March 27, 2012

March 26, 2012 (Chicago, Illinois) — Lowering LDL early in life has the potential to reduce coronary heart disease to a far greater extent than starting treatment later in life--the current standard practice--a "Mendelian" randomized, controlled trial suggests.

Lead author Dr Brian Ference (Wayne State University School of Medicine, Detroit, MI) commented: "We are not suggesting that everyone take statins from childhood; rather, that lowering LDL through more attention to healthy diet and exercise from a young age could make a big difference to public health."

The study appeared to be well received. At the late-breaking session here today at the American College of Cardiology 2012 Scientific Sessions, designated discussant Dr Noel Bairey Merz (Cedars-Sinai Medical Center, Los Angeles, CA) said: "These are beautiful data." She later commented to heartwire : "The big public-health question is whether it is better to start early and lower LDL in everyone rather than to wait to find the high-risk subjects and just treat them later. And these data suggest it is better to go for the first option; you get three times more bang for your buck that way."

At the ACC press conference for the trial, moderator Dr Rick Nishimura (Mayo Clinic, Rochester, MN) said: "From my standpoint, this was a fancy genetic analysis in which low cholesterol from birth showed a marked reduction in cardiovascular events--more than if we start treatment at age 65 or so. This has incredible public-health implications."

A Natural Randomized Trial

In his presentation, Ference noted that by the time most people begin treatment to lower LDL, CHD has often been quietly developing for decades. "We wanted to test the hypothesis that lowering LDL early in life may produce greater reductions in the risk of CHD than waiting until later in life." To do this, Ference and his colleagues used genetic data from over one million patients, which he said simulated a "natural" randomized controlled trial.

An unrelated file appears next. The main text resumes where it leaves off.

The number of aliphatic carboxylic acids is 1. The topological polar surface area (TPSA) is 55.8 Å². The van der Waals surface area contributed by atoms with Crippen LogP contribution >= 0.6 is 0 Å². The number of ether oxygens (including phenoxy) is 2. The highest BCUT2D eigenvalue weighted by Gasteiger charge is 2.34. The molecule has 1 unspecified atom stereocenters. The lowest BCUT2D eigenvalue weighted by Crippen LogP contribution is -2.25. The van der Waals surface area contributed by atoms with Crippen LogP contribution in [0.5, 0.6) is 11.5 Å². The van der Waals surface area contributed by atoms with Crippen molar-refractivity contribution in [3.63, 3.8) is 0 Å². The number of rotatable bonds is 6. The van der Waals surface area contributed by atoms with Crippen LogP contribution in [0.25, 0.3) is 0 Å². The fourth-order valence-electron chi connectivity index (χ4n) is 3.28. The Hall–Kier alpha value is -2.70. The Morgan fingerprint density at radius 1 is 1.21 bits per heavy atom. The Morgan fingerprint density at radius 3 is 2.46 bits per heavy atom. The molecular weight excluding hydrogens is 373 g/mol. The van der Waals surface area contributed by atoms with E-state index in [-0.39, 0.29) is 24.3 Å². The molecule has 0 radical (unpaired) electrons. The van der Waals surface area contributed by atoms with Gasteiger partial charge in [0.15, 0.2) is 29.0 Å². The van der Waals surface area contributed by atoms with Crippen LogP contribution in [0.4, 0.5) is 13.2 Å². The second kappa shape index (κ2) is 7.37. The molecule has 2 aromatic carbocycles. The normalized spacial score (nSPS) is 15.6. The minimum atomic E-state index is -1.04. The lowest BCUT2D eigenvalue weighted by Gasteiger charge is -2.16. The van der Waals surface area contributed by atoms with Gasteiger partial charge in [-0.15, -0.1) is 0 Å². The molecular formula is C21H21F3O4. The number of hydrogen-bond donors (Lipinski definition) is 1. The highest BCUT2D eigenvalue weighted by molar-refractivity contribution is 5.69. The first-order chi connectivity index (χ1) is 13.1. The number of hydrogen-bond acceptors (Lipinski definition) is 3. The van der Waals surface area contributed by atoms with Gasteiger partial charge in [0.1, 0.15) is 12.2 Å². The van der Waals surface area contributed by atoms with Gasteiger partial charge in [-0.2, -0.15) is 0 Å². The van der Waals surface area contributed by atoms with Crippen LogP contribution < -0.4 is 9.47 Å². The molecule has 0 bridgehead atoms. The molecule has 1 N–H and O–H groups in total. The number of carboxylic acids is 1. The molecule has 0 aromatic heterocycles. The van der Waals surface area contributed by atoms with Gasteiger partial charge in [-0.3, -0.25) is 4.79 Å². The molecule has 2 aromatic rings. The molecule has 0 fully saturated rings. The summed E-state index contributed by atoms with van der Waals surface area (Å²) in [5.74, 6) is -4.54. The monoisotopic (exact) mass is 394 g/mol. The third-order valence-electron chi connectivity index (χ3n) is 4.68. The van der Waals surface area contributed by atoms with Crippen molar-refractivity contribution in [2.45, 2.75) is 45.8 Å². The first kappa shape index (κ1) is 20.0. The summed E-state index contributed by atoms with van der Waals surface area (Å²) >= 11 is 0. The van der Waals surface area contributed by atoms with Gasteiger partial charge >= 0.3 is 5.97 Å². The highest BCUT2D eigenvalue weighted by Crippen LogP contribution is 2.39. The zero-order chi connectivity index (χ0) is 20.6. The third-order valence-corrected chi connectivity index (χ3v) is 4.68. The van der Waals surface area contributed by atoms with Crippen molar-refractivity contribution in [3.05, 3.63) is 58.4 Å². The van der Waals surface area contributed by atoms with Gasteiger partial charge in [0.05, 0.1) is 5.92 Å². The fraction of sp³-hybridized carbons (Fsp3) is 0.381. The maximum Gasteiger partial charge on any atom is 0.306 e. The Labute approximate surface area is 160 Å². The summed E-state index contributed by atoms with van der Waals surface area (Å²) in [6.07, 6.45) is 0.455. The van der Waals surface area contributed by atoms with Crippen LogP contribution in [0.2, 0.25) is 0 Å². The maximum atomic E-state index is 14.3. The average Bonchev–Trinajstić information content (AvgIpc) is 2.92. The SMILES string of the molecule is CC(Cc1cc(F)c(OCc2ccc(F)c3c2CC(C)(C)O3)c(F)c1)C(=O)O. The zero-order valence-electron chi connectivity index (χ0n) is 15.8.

To estimate the clinical benefit of lowering LDL early in life, they used nine single nucleotide polymorphisms (SNPs) from six genes associated with lower LDL as a proxy for a treatment that lowers LDL beginning at birth.

"Because each of these SNPs is allocated randomly at the time of conception, inheriting one of these SNPs is like being randomly allocated to a treatment that lowers LDL cholesterol beginning at birth," Ference explained.

Threefold Greater Clinical Benefit

Results showed that all nine SNPs were associated with a consistent 54% reduction in the risk of the primary end point (a composite of CV death, MI, and coronary revascularization) for each 1-mmol/L (38.7 mg/dL) lower lifetime exposure to LDL cholesterol.

In comparison, Ference reported that data from statin meta-analyses suggest that lowering LDL by 1 mmol/L with statins later in life gives a 24% reduction in the same end point. And to get a 54% reduction with statins in later life, LDL would have to be lowered by 3 mmol/L.

Therefore, Ference concluded that "prolonged exposure to lower LDL beginning early in life is associated with a threefold greater clinical benefit for each unit of LDL reduction than treatment with a statin started later in life."

The study showed no heterogeneity between SNPs with regard to the decrease in CHD risk per unit of LDL reduction, which Ference said suggests that "the effect of each of the included SNPs on risk of CHD is mediated largely or entirely through effect on circulating levels of LDL, rather than through some other pleiotropic effect."

"This can be interpreted as the increased clinical benefit associated with lowering LDL beginning early in life appears to be independent of the mechanism by which LDL is lowered. This means that diet and exercise are probably as effective as statins or other medications at reducing the risk of CHD when started early in life.”